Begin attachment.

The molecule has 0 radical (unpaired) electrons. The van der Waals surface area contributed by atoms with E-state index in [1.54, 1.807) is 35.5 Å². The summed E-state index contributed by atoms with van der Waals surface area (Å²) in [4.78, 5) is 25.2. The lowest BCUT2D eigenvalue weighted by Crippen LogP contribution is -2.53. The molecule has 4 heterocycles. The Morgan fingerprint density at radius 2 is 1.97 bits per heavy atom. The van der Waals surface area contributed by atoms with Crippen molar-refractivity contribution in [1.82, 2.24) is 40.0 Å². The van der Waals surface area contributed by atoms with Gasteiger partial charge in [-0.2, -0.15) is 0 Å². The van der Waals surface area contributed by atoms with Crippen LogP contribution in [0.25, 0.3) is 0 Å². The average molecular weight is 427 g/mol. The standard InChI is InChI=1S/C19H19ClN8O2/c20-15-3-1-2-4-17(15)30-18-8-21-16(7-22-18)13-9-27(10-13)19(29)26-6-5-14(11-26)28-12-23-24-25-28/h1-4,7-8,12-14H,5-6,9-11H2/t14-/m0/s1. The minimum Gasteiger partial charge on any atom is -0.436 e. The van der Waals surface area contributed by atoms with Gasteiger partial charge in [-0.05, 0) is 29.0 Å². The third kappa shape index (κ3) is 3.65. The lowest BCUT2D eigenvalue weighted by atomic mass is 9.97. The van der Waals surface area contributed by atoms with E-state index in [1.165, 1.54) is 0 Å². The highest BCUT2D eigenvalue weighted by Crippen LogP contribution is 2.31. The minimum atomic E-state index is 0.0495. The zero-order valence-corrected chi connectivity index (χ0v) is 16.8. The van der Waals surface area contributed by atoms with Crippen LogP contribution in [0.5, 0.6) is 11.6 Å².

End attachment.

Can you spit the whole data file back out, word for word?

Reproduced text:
The molecule has 0 radical (unpaired) electrons. The van der Waals surface area contributed by atoms with E-state index in [1.54, 1.807) is 35.5 Å². The summed E-state index contributed by atoms with van der Waals surface area (Å²) in [4.78, 5) is 25.2. The lowest BCUT2D eigenvalue weighted by Crippen LogP contribution is -2.53. The molecule has 4 heterocycles. The Morgan fingerprint density at radius 2 is 1.97 bits per heavy atom. The van der Waals surface area contributed by atoms with Crippen molar-refractivity contribution in [1.82, 2.24) is 40.0 Å². The van der Waals surface area contributed by atoms with Gasteiger partial charge in [-0.2, -0.15) is 0 Å². The van der Waals surface area contributed by atoms with Crippen LogP contribution in [0.25, 0.3) is 0 Å². The average molecular weight is 427 g/mol. The standard InChI is InChI=1S/C19H19ClN8O2/c20-15-3-1-2-4-17(15)30-18-8-21-16(7-22-18)13-9-27(10-13)19(29)26-6-5-14(11-26)28-12-23-24-25-28/h1-4,7-8,12-14H,5-6,9-11H2/t14-/m0/s1. The minimum Gasteiger partial charge on any atom is -0.436 e. The van der Waals surface area contributed by atoms with Gasteiger partial charge in [-0.05, 0) is 29.0 Å². The third kappa shape index (κ3) is 3.65. The lowest BCUT2D eigenvalue weighted by atomic mass is 9.97. The van der Waals surface area contributed by atoms with E-state index in [1.165, 1.54) is 0 Å². The highest BCUT2D eigenvalue weighted by Crippen LogP contribution is 2.31. The minimum atomic E-state index is 0.0495. The zero-order valence-corrected chi connectivity index (χ0v) is 16.8. The van der Waals surface area contributed by atoms with Crippen LogP contribution in [0.5, 0.6) is 11.6 Å².